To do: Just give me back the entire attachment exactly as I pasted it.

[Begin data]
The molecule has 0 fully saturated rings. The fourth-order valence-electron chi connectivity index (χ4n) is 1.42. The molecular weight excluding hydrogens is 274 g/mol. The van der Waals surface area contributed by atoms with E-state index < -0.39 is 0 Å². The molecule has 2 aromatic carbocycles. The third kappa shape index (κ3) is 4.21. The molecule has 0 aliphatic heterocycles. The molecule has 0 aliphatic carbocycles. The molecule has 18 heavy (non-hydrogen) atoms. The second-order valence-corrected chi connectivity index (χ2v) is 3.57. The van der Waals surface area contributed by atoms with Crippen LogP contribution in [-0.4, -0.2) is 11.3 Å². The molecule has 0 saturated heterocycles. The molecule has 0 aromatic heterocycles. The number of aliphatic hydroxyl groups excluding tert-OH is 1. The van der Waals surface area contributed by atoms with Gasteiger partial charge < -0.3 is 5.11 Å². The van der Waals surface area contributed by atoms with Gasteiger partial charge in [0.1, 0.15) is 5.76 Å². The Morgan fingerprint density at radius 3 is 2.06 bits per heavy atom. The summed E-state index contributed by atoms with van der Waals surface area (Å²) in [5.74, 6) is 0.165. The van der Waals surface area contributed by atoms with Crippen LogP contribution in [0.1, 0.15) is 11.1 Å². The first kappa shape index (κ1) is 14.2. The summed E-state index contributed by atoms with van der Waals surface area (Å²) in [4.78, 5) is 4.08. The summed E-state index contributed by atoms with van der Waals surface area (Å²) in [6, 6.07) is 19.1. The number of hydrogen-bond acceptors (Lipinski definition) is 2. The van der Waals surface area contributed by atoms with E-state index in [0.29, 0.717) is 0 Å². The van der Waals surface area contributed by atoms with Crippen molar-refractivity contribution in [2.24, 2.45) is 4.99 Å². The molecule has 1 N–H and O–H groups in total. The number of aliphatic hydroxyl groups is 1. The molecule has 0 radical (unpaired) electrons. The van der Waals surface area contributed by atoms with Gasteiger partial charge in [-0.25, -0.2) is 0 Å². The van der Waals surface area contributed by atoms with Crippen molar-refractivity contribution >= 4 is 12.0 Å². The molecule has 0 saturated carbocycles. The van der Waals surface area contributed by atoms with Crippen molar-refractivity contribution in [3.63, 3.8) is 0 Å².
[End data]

The molecule has 0 fully saturated rings. The fourth-order valence-electron chi connectivity index (χ4n) is 1.42. The molecular weight excluding hydrogens is 274 g/mol. The van der Waals surface area contributed by atoms with E-state index < -0.39 is 0 Å². The molecule has 2 aromatic carbocycles. The third kappa shape index (κ3) is 4.21. The molecule has 0 aliphatic heterocycles. The molecule has 0 aliphatic carbocycles. The molecule has 18 heavy (non-hydrogen) atoms. The second-order valence-corrected chi connectivity index (χ2v) is 3.57. The van der Waals surface area contributed by atoms with Crippen LogP contribution in [-0.4, -0.2) is 11.3 Å². The molecule has 0 saturated heterocycles. The molecule has 0 aromatic heterocycles. The number of aliphatic hydroxyl groups excluding tert-OH is 1. The van der Waals surface area contributed by atoms with Gasteiger partial charge < -0.3 is 5.11 Å². The van der Waals surface area contributed by atoms with Gasteiger partial charge in [0.1, 0.15) is 5.76 Å². The Morgan fingerprint density at radius 3 is 2.06 bits per heavy atom. The summed E-state index contributed by atoms with van der Waals surface area (Å²) in [5.74, 6) is 0.165. The van der Waals surface area contributed by atoms with Crippen LogP contribution in [0.1, 0.15) is 11.1 Å². The first kappa shape index (κ1) is 14.2. The summed E-state index contributed by atoms with van der Waals surface area (Å²) in [4.78, 5) is 4.08. The summed E-state index contributed by atoms with van der Waals surface area (Å²) in [6, 6.07) is 19.1. The number of hydrogen-bond acceptors (Lipinski definition) is 2. The van der Waals surface area contributed by atoms with E-state index in [0.29, 0.717) is 0 Å². The van der Waals surface area contributed by atoms with Crippen molar-refractivity contribution in [2.24, 2.45) is 4.99 Å². The molecule has 1 N–H and O–H groups in total. The number of aliphatic hydroxyl groups is 1. The molecule has 0 radical (unpaired) electrons. The van der Waals surface area contributed by atoms with Gasteiger partial charge in [-0.25, -0.2) is 0 Å². The van der Waals surface area contributed by atoms with Crippen molar-refractivity contribution >= 4 is 12.0 Å². The molecule has 0 saturated carbocycles. The van der Waals surface area contributed by atoms with Crippen molar-refractivity contribution in [3.63, 3.8) is 0 Å².